It’s been nearly three decades, but former Vice President Joe Biden still has not figured out quite how to apologize for his handling of Supreme Court Justice Clarence Thomas’ confirmation hearings—and one woman who was prevented from testifying in those hearings is growing weary of waiting.
“As human beings, we all make mistakes,” Sukari Hardnett, who in 1991 submitted a sworn affidavit to the Senate Judiciary Committee testifying that she had been subject to Thomas’ “unpleasant” attention, told The Daily Beast. “But what’s critical is that we learn from those mistakes.”
Asked if she felt that Biden had learned from his own mistakes, Hardnett sighed.
“All I can say is that I hope so. I hope so,” Hardnett said. “We will never be able to revisit that opportunity.”
In 1991, Hardnett was prepared to testify in support of Professor Anita Hill, who like Hardnett was a former employee of Thomas’ during his time as chair of the U.S. Equal Employment Opportunity Commission. Hill, whose tenure at the EEOC did not overlap with Hardnett’s, had accused Thomas of sexual harassment, including detailing “acts he had seen in pornographic films,” and graphically telling Hill about “his own sexual prowess.”
Biden, then chair of the Senate Judiciary Committee, oversaw the confirmation hearings, which were marked by befuddlement over the issue of workplace sexual misconduct by the all-male committee members, as well as sexist attacks against Hill from Republican senators who accused her of “flat-out perjury” and suggested that her testimony was the “product of fantasy” derived from the film The Exorcist.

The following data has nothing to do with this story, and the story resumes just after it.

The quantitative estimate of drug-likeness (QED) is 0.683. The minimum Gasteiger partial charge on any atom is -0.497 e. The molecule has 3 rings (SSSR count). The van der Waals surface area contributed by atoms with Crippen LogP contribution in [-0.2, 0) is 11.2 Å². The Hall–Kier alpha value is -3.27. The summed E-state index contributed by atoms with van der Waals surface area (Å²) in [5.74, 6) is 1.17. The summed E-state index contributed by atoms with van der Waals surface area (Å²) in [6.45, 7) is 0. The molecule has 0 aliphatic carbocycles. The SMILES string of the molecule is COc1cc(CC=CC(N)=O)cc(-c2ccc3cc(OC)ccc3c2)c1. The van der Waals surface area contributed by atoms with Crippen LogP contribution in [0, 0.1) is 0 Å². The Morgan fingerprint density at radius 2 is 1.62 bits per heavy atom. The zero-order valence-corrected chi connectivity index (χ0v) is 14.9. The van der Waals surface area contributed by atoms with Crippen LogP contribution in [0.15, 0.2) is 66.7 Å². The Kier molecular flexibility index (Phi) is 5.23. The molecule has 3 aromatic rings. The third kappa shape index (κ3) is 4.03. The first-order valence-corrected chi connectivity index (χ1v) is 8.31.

Hardnett, of course, wasn’t there. Biden had blocked her and Angela Wright, another woman who accused Thomas of sexual harassment, from testifying before the committee in support of Hill. Biden’s decision was a symptom of the time, Hardnett allowed, but wrong nonetheless.
“I do believe that the country, as a whole, could not really deal with the issue of sexual harassment realistically,” Hardnett told The Daily Beast. “Since that time, we as a nation have become—well, most of us—have become much more aware of just how damaging that type of behavior is to our population, to our nation.”
Biden, who is considering another run for the White House, has been the target of mounting criticism for his role in Thomas’ confirmation battle in recent months, including his failure to protect Hill from Republican interrogations into her own sex life on national television, as well as his refusal to invite Hardnett and Wright to testify before the committee.
Speaking at the Biden Courage Awards on Tuesday night, Biden said that Hill “showed the courage of a lifetime talking about her experience being harassed by Clarence Thomas, but she paid a terrible price.”
Hill, Biden continued, “was abused in the hearing. She was taken advantage of. Her reputation was attacked. I wish I could have done something… To this day I regret I couldn’t come up with a way to get her the kind of hearing she deserved.”
Biden, Hardnett told The Daily Beast, most certainly could have done something.